Take the 2-minute tour ×
MathOverflow is a question and answer site for professional mathematicians. It's 100% free, no registration required.

For $j,n\in\mathbb Z_+$, let $$ L_{j,n}^{(t)}= \sum_{m=0}^{n} \Bigl(-\frac 12\Bigr)^{n-m}{n\choose m}{m+j+1\choose m+1} \left( \frac {1}{t+\frac 12}\right)^{m+j+2} $$ and $$ L_{j,n} =\sum_{t=1}^\infty L_{j,n}^{(t)} $$

We would like to show that for $j,n\ge 0$ $$ (*)\quad \quad L_{2j,2n}>0. $$ Hypothesis (*) is supported by the numerics we did. In fact, it seems that $L_{j,n}>0$ is positive for all $j>0$ and all $n$. However, we only need the result for even indexes.

What do we know? Namely, the following easy facts:

  • $L_{j,0}>0$ for all $j$.
  • $L_{0,2n}>0$ for all $n$.
  • $L_{j,n}^{(1)}>0$ for all $n$ and $j>0$.

These easy facts follow from the observation that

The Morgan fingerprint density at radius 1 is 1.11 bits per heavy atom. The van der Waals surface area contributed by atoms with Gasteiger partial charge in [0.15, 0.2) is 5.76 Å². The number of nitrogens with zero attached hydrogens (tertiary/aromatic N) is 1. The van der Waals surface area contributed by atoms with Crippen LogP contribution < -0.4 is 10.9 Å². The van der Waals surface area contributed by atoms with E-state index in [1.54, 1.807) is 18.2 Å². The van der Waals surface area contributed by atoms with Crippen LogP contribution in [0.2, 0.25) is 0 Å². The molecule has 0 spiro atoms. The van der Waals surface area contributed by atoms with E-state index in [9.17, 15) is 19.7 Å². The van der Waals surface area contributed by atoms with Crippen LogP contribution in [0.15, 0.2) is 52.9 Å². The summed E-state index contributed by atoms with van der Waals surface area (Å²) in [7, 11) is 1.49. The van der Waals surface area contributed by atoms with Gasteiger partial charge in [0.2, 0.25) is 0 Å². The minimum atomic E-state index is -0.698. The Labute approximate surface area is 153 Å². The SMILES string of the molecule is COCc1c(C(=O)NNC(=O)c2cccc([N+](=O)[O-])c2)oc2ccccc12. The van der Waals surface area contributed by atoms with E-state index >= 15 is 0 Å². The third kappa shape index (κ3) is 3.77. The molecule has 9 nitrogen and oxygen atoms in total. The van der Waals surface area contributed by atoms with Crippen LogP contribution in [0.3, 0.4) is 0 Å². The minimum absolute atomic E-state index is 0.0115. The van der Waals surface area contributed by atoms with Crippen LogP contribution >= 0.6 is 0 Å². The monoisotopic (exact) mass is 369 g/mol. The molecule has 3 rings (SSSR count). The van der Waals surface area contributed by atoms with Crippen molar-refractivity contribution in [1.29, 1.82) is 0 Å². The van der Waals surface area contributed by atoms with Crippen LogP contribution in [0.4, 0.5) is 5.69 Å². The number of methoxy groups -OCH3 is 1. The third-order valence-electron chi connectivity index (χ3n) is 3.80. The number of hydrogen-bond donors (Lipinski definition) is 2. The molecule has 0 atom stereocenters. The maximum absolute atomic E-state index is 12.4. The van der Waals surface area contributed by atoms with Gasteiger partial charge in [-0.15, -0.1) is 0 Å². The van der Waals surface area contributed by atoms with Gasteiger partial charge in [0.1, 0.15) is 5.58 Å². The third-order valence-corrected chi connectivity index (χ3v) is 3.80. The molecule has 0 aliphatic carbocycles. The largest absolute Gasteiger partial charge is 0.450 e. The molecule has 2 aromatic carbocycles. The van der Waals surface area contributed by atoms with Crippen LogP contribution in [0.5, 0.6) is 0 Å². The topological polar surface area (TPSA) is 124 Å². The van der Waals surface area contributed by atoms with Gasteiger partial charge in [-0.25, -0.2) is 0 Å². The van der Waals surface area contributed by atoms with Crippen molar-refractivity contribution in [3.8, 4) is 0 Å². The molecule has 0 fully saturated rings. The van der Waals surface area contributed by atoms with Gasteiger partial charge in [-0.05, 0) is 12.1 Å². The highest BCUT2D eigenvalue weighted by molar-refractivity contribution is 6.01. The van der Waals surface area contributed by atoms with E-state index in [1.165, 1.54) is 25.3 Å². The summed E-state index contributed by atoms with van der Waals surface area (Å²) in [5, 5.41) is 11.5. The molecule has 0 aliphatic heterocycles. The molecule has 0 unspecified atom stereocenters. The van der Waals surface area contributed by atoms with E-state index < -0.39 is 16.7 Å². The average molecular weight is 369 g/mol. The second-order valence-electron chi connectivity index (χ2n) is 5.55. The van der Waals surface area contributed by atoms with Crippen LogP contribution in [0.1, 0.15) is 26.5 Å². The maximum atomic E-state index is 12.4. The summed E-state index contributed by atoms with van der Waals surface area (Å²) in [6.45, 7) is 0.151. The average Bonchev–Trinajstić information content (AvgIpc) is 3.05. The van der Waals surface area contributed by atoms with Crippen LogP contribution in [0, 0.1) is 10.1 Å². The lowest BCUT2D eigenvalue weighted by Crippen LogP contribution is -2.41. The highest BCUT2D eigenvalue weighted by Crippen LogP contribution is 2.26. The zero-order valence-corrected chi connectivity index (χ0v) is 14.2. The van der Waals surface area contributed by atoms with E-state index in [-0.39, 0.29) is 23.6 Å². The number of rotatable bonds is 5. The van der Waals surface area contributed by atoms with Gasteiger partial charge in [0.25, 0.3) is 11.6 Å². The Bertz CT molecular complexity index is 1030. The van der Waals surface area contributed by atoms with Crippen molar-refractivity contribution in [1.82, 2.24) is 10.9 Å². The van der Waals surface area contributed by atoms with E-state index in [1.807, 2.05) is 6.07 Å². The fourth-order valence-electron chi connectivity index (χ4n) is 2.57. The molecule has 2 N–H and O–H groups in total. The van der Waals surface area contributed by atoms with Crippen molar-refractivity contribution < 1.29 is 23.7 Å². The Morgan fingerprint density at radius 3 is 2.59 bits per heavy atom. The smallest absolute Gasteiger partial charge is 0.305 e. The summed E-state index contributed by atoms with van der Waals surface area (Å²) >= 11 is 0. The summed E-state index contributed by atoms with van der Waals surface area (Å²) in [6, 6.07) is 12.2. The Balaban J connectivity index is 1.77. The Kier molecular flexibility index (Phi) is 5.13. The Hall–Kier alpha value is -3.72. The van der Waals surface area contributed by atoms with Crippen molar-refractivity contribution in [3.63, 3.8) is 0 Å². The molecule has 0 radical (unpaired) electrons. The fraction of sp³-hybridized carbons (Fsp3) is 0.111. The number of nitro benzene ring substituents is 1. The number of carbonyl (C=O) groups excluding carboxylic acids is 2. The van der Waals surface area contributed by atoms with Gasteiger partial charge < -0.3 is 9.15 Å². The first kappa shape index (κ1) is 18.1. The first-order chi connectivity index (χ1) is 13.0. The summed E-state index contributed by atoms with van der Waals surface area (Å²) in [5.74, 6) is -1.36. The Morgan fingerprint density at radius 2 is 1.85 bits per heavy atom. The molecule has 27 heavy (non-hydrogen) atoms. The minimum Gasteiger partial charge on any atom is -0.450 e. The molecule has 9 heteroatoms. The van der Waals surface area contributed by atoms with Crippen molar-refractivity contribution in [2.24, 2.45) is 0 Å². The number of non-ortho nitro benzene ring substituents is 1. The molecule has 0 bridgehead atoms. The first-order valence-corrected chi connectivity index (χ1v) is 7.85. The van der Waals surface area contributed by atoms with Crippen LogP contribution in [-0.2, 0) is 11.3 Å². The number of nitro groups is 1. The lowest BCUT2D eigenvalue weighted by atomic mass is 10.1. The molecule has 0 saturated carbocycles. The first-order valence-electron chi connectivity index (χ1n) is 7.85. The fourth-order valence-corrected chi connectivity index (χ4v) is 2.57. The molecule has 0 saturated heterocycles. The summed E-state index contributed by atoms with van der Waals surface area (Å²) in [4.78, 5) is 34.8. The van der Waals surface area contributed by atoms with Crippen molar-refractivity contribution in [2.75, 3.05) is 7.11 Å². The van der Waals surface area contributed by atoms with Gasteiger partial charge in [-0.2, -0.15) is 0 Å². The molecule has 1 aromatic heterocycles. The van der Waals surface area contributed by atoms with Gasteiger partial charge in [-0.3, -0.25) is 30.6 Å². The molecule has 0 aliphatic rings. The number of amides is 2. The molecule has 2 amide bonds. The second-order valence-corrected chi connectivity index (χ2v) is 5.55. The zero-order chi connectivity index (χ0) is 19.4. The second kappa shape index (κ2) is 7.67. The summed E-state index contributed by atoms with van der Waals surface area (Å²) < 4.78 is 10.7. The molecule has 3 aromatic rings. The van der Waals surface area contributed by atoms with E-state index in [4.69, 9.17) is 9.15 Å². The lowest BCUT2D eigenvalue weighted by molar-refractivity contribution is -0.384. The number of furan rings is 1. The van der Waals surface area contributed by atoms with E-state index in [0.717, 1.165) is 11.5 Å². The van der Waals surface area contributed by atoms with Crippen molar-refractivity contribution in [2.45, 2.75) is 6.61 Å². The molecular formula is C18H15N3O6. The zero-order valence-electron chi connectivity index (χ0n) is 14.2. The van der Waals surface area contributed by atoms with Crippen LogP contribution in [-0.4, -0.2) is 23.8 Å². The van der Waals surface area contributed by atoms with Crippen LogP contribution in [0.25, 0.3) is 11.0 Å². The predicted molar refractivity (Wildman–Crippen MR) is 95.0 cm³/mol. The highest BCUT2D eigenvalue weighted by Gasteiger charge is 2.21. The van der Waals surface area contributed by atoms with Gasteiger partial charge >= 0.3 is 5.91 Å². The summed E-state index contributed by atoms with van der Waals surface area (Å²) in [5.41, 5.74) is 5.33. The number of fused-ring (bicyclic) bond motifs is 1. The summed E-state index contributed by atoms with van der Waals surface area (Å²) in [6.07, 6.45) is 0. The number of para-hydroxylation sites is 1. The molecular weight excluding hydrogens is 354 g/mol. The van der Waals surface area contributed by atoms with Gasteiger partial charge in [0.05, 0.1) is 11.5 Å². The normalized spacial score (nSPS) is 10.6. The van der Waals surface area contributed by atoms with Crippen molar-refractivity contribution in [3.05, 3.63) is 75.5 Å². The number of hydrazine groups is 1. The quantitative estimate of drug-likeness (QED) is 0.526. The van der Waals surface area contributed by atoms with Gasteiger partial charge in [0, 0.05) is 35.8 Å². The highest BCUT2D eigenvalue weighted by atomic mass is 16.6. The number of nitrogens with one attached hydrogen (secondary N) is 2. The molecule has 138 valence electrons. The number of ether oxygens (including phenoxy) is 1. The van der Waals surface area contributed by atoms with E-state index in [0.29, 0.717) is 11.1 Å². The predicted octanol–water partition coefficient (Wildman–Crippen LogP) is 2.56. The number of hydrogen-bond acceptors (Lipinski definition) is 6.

$$ L_{j,n}^{(t)}=\frac {(-1)^j}{j!}\frac {d^j}{dz^j} \left( \frac {1}{z^2} \left[ \frac {1}{z}-\frac 12\right]^n \right)\left|_{z=t+\frac 12}\right. $$

In general, we need to estimate the sign of $$ \sum_{t=1}^\infty \Phi_n^{(j)}(t+\frac 12),\quad\text{where } \Phi_n(z)=\frac {1}{z^2} \Bigl[ \frac {1}{z}-\frac 12\Bigr]^n. $$ Heuristically, $$ (-1)^j j! L_{j,n}=\sum_{t=1}^\infty \Phi_n^{(j)}(t+\frac 12) \approx -\Phi_n^{(j-1)}(\frac 32) $$ and the sign of $\Phi_n^{(j)}(z)$ is $(-1)^j$ for every $z<2$, which supports the conjecture as well.

share|improve this question
add comment

Your Answer

 
discard

By posting your answer, you agree to the privacy policy and terms of service.

Browse other questions tagged or ask your own question.